No effect of the 1α,25-dihydroxyvitamin D3on β-cell residual function and insulin requirement in adults with new-onset type 1 diabetes

Markus Walter, Thomas Kaupper, Kerstin Adler, Johannes Foersch, Ezio Bonifacio, Anette G. Ziegler

Research output: Contribution to journalArticlepeer-review

120 Scopus citations

Abstract

OBJECTIVE - To determine whether daily intake of 1α,25- dihydroxyvitamin D3 [1,25(OH)2D3] is safe and improves β-cell function in patients with recently diagnosed type 1 diabetes. RESEARCH DESIGN AND METHODS - Safety was assessed in an open study of 25 patients aged 18-39 years with recent-onset type 1 diabetes who received 0.25 μg 1,25(OH)2D3 daily for 9 months. An additional 40 patients were randomly assigned to 0.25 μg 1,25(OH)2D3 or placebo daily for 9 months and followed for a total of 18 months for safety, β-cell function, insulin requirement, and glycemic control. RESULTS - Safety assessment showed values in the normal range in nearly all patients, regardless of whether they received 1,25(OH)2D3 or placebo. No differences in AUC C-peptide, peak C-peptide, and fasting C-peptide after a mixed-meal tolerance test between the treatment and placebo groups were observed at 9 and 18 months after study entry, with ∼40% loss for each parameter over the 18-month period. A1C and daily insulin requirement were similar between treatment and placebo groups throughout the study follow-up period. CONCLUSIONS - Treatment with 1,25(OH)2D3 at a daily dose of 0.25 μg was safe but did not reduce loss of β-cell function.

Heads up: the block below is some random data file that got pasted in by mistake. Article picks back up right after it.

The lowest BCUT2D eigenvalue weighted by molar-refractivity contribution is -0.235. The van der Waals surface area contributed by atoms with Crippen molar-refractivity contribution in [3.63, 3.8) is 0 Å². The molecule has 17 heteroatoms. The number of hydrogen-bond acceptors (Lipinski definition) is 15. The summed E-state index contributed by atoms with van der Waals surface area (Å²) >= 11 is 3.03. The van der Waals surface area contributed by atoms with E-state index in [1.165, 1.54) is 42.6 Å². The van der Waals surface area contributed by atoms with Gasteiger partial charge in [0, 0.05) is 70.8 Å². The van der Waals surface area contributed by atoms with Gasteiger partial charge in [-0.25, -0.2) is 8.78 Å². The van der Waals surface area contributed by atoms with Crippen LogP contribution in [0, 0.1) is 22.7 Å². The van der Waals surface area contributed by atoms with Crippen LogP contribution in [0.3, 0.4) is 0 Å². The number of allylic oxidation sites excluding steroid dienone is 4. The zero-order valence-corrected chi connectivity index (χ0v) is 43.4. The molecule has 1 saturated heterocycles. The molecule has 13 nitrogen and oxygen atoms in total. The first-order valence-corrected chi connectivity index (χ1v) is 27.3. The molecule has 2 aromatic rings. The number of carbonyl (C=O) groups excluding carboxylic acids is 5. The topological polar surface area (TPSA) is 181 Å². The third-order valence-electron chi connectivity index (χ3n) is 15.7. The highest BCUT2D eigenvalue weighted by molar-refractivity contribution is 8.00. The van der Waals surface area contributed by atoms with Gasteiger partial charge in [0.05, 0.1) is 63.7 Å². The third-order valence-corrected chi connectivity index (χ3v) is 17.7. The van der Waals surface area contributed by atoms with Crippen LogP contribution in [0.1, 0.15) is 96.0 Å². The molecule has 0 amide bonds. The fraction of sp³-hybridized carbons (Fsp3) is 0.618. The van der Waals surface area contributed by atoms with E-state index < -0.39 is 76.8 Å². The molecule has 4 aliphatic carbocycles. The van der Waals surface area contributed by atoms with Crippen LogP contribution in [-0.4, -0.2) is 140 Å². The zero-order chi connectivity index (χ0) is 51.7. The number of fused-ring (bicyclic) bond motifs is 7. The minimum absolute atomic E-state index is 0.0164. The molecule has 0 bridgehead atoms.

Original languageEnglish
Pages (from-to)1443-1448
Number of pages6
JournalDiabetes Care
Volume33
Issue number7
DOIs
StatePublished - Jul 2010
Externally publishedYes

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